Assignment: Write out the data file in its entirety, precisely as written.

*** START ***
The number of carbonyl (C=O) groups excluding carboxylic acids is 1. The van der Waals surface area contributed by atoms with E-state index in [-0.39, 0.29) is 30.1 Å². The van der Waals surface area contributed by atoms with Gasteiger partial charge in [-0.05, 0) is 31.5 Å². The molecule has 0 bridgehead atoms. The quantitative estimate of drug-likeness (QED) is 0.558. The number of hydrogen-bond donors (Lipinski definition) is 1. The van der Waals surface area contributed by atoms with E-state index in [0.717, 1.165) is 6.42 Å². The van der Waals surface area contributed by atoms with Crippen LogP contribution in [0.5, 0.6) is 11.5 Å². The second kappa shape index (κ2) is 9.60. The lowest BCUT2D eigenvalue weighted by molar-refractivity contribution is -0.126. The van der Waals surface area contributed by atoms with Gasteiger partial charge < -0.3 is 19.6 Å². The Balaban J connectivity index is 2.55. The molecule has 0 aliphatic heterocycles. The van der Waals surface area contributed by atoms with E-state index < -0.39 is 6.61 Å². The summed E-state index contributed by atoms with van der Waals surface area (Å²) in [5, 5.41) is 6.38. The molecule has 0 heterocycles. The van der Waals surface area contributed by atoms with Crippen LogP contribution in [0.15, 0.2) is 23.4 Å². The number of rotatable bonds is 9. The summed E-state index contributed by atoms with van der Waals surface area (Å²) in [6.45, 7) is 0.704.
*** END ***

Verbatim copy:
The number of carbonyl (C=O) groups excluding carboxylic acids is 1. The van der Waals surface area contributed by atoms with E-state index in [-0.39, 0.29) is 30.1 Å². The van der Waals surface area contributed by atoms with Gasteiger partial charge in [-0.05, 0) is 31.5 Å². The molecule has 0 bridgehead atoms. The quantitative estimate of drug-likeness (QED) is 0.558. The number of hydrogen-bond donors (Lipinski definition) is 1. The van der Waals surface area contributed by atoms with E-state index in [0.717, 1.165) is 6.42 Å². The van der Waals surface area contributed by atoms with Crippen LogP contribution in [0.5, 0.6) is 11.5 Å². The second kappa shape index (κ2) is 9.60. The lowest BCUT2D eigenvalue weighted by molar-refractivity contribution is -0.126. The van der Waals surface area contributed by atoms with Gasteiger partial charge < -0.3 is 19.6 Å². The Balaban J connectivity index is 2.55. The molecule has 0 aliphatic heterocycles. The van der Waals surface area contributed by atoms with E-state index < -0.39 is 6.61 Å². The summed E-state index contributed by atoms with van der Waals surface area (Å²) in [5, 5.41) is 6.38. The molecule has 0 heterocycles. The van der Waals surface area contributed by atoms with Crippen LogP contribution in [0.15, 0.2) is 23.4 Å². The number of rotatable bonds is 9. The summed E-state index contributed by atoms with van der Waals surface area (Å²) in [6.45, 7) is 0.704.